Folklore, History, Place-names and Dialect
Dr. Simon Young
The little-studied and once much-feared boggart is a supernatural being from the north of England. Against the odds it survives today, both in place-names and in fantasy literature—not least the Harry Potter universe. This book pioneers two methods for collecting boggart folklore: first, the use of hundreds of thousands of words on the boggart from newly digitized ephemera; second, about 1,100 contemporary boggart memories from social media surveys and personal interviews relating to the interwar and postwar years.
Combining this new data with an interdisciplinary approach involving dialectology, folklore, Victorian history, supernatural history, oral history, place-name studies and sociology, it is possible to reconstruct boggart beliefs, experiences and tales. The boggart was not, as we have been led to believe, a ‘goblin’. Rather, ‘boggart’ was a much more general term encompassing all solitary supernatural beings, from killer mermaids to headless phantoms, from black dogs to shape-changing ghouls.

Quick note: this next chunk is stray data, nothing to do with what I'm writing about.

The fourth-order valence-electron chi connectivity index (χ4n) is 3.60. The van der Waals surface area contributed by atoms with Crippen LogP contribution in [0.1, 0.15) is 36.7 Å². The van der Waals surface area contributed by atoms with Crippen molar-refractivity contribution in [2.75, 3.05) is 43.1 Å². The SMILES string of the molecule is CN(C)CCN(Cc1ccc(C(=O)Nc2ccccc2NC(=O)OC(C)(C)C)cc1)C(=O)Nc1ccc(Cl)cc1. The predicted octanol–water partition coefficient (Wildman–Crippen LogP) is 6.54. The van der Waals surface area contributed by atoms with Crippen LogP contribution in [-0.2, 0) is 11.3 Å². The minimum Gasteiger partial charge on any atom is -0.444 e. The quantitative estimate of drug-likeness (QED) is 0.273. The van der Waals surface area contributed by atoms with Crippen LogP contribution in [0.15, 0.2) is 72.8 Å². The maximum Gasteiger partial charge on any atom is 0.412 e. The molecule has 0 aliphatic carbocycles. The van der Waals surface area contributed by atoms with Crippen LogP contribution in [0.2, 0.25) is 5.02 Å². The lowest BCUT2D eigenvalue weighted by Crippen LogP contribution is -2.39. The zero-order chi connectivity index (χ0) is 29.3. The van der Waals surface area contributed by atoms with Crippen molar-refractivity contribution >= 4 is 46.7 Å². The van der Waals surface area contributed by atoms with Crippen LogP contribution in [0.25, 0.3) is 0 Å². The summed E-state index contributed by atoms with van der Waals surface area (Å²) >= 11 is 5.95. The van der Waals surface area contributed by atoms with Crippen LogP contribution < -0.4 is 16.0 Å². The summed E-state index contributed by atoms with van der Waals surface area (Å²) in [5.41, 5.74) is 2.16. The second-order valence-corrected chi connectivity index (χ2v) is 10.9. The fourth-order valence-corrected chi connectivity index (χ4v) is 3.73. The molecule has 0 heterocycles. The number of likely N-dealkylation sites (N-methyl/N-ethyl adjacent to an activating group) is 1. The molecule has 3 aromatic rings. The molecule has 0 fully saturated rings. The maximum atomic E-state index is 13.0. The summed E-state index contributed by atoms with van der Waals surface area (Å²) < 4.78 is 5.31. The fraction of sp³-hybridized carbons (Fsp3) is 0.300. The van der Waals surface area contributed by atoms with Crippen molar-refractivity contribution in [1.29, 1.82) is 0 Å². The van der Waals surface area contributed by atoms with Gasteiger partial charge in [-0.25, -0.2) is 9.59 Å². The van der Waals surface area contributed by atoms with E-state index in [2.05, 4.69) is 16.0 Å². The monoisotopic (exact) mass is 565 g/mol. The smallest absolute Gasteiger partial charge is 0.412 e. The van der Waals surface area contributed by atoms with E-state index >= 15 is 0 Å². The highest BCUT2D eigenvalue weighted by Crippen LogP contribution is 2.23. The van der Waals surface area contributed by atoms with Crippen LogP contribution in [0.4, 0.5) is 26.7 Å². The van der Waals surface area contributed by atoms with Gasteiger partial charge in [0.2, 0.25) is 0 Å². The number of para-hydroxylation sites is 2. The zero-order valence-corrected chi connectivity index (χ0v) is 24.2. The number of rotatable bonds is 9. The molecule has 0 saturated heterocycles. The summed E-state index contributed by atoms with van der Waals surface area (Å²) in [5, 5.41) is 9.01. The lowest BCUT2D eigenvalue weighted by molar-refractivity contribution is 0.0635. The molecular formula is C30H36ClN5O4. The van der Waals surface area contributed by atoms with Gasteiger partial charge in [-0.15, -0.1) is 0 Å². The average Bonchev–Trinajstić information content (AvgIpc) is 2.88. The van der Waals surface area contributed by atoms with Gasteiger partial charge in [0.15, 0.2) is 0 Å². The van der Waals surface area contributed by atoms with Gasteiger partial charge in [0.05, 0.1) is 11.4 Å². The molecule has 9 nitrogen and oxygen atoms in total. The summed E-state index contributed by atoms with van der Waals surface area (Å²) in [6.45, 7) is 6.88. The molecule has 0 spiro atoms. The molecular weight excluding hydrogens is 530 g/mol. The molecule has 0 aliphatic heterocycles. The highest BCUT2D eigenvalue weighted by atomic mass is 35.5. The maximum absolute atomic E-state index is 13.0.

The author shows how in the same period that such beliefs were dying out, folklorists continually misrepresented the boggart, and explores how the modern fantasy boggart was born of these misrepresentations. As well as offering a fresh reading of associated traditions, The Boggart demonstrates some of the ways in which recent advances in digitization can offer rich rewards.